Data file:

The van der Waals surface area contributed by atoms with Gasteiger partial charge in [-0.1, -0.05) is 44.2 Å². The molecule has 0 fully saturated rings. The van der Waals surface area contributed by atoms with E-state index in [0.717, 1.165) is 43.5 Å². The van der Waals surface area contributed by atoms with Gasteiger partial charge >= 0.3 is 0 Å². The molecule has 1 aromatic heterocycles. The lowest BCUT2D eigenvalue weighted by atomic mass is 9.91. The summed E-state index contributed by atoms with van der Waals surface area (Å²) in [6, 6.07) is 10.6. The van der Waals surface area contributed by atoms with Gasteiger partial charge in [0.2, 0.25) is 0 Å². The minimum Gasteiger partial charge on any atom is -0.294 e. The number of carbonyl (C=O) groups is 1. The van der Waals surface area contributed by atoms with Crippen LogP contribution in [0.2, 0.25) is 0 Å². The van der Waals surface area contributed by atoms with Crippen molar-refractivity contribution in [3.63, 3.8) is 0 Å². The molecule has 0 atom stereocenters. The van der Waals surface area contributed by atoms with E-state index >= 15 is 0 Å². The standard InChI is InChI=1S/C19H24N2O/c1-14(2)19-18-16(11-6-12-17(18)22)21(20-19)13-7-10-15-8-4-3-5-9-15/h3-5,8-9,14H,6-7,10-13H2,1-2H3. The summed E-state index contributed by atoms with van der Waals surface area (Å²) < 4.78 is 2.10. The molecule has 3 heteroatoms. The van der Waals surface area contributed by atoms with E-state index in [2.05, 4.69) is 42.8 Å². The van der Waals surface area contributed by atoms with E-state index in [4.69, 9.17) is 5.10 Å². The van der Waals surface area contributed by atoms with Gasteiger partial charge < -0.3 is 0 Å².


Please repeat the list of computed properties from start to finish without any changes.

The van der Waals surface area contributed by atoms with Gasteiger partial charge in [-0.1, -0.05) is 44.2 Å². The molecule has 0 fully saturated rings. The van der Waals surface area contributed by atoms with E-state index in [0.717, 1.165) is 43.5 Å². The van der Waals surface area contributed by atoms with Gasteiger partial charge >= 0.3 is 0 Å². The molecule has 1 aromatic heterocycles. The lowest BCUT2D eigenvalue weighted by atomic mass is 9.91. The summed E-state index contributed by atoms with van der Waals surface area (Å²) in [6, 6.07) is 10.6. The van der Waals surface area contributed by atoms with Gasteiger partial charge in [0.2, 0.25) is 0 Å². The minimum Gasteiger partial charge on any atom is -0.294 e. The number of carbonyl (C=O) groups is 1. The van der Waals surface area contributed by atoms with Crippen LogP contribution in [0.2, 0.25) is 0 Å². The van der Waals surface area contributed by atoms with Crippen molar-refractivity contribution in [3.63, 3.8) is 0 Å². The molecule has 0 atom stereocenters. The van der Waals surface area contributed by atoms with E-state index >= 15 is 0 Å². The standard InChI is InChI=1S/C19H24N2O/c1-14(2)19-18-16(11-6-12-17(18)22)21(20-19)13-7-10-15-8-4-3-5-9-15/h3-5,8-9,14H,6-7,10-13H2,1-2H3. The summed E-state index contributed by atoms with van der Waals surface area (Å²) < 4.78 is 2.10. The molecule has 3 heteroatoms. The van der Waals surface area contributed by atoms with E-state index in [2.05, 4.69) is 42.8 Å². The van der Waals surface area contributed by atoms with E-state index in [4.69, 9.17) is 5.10 Å². The van der Waals surface area contributed by atoms with Gasteiger partial charge < -0.3 is 0 Å².